May a condominium owner refuse to pay monthly and/or special assessments, in whole or in part, on the grounds that the condominium board had failed to maintain and repair the common elements of the condominium property? In the vast majority of jurisdictions around the country, the answer is simple: No. Last summer, in what the Chicago Tribune called a “ground-breaking decision” that “has stunned the condominium community nationwide,” the Appellate Court for the Second District answered the question “sometimes.” Yesterday, the Illinois Supreme Court agreed to review the decision, granting leave to appeal in Spanish Court Two Condominium Association v. Carlson [pdf].

The plaintiff in Spanish Court Two sued the defendant in early 2010 under the Forcible Entry Act. Plaintiff alleged that the defendant had stopped paying monthly assessments in August 2009. Plaintiff allegedly hadn’t paid special assessments either. The plaintiff sought possession of the defendant’s unit and a monetary award.

The defendant filed a combined answer, affirmative defenses and counterclaim. She admitted that she had stopped paying the assessments, but denied that they were owed; according to the defendant, the plaintiff’s failure to repair damage to the roof and certain brickwork directly above her unit had led to water damage to the unit itself. The defendant also alleged that the plaintiff had failed to make certain repairs inside the unit. Based on these factual allegations, defendant pled two affirmative defenses: (1) that the plaintiff was estopped from seeking the assessments because of its breach of the duty to maintain and repair; and (2) that the cost of repairing the damage to her unit should be deducted from any award of the past-due assessments. Defendant’s counterclaim was based on the same allegations.

Section 9-106 of the Forcible Entry Act, 735 ILCS 5/9-106, provides that matters which are “not germane to the distinctive purpose of the proceedings” may not be raised by a defendant. The plaintiff moved to strike the defendant’s defenses and counterclaim, citing Section 9-106, the Circuit Court granted the motion, and the defendant appealed.

The Appellate Court reversed, holding that the defendant’s defenses were potentially viable. The Court reached this conclusion by analogizing the duty to pay assessments to the obligation to pay rent: Illinois law permitted renters to defend a claim for unpaid rent by alleging that the landlord had breached the duty to maintain and repair, and by analogy, condominium owners should be permitted to raise the same defense with respect to non-payment of assessments. Plaintiff sharply challenged this conclusion, arguing that under the Condominium Act, the right of the board to collect assessments is absolute. 735 ILCS 605/18.4(d). However, the Court disagreed. Rather, the Court concluded that the Condominium Declaration and Bylaws should be seen as contracts where the parties exchanged promises: a promise to pay assessments in return for a promise to maintain and repair.  The Court cautioned that relatively minor problems, such as “overgrown bushes and unrepaired sidewalk cracks” might “rarely” constitute material breaches, but otherwise seemed to suggest no limitations to the defense. Continuing its analogy between renters and condominium owners, the Court then affirmed the severance of the defendant’s counterclaim from the Forcible Entry Act action, noting that only counterclaims for overpaid rent were considered germane in such actions involving renters.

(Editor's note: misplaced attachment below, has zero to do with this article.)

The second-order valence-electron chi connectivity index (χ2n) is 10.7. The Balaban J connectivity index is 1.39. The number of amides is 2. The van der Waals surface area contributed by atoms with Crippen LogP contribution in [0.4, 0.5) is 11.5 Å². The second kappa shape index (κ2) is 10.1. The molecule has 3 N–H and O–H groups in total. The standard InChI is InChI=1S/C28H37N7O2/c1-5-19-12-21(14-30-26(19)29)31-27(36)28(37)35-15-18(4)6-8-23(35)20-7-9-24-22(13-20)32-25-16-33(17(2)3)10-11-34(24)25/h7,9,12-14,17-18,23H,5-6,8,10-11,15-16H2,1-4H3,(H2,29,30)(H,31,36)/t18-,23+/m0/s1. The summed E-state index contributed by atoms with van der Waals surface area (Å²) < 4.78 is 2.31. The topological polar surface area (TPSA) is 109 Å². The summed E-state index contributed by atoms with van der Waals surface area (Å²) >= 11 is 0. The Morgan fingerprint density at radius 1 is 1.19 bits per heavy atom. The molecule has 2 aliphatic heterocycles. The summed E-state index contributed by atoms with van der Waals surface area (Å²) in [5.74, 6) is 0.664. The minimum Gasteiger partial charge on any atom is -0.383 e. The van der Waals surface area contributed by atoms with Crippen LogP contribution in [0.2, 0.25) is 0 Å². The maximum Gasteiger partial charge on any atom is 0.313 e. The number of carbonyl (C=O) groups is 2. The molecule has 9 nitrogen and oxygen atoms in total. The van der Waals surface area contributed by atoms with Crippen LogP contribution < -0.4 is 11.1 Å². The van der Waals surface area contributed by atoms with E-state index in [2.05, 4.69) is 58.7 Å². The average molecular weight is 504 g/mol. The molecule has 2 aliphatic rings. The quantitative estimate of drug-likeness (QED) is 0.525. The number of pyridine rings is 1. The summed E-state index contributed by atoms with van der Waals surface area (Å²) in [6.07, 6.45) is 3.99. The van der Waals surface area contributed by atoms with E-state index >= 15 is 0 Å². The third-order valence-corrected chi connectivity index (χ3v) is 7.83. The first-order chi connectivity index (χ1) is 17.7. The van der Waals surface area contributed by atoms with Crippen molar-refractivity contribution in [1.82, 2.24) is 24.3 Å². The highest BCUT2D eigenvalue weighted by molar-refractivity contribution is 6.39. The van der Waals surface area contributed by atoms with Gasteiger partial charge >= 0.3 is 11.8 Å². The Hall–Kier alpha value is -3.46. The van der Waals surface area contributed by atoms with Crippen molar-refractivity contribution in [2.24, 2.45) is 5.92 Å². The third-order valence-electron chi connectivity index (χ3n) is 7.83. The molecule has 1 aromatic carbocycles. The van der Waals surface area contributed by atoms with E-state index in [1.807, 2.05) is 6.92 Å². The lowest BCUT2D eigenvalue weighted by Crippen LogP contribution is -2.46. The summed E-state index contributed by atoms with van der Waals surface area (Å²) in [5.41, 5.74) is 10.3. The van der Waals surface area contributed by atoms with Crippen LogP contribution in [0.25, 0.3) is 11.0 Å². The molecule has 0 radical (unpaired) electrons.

In its petition for rehearing, the plaintiff predicted significant adverse effects from the Court’s decision, a concern echoed in the Chicago Tribune’s article on the case. Plaintiff argued that establishing a right to withhold assessments – a condominium board’s only source of income – would make it even less likely that common areas would be repaired, but the Court observed that the same concern could be applied to multiunit rentals, where the defense was established. In response to plaintiff’s prediction of “a crippling of condominium associations” as a result of the Court’s decision, the Court observed: “we question how well a condominium association is currently functioning if one of its unit owners suffers such neglect as defendant has alleged.”

Spanish Court Two is certain to be a spirited battle at the Supreme Court, with multiple amicus applications from entities within Illinois and perhaps outside the state as well. The Supreme Court will likely decide the case in late 2013.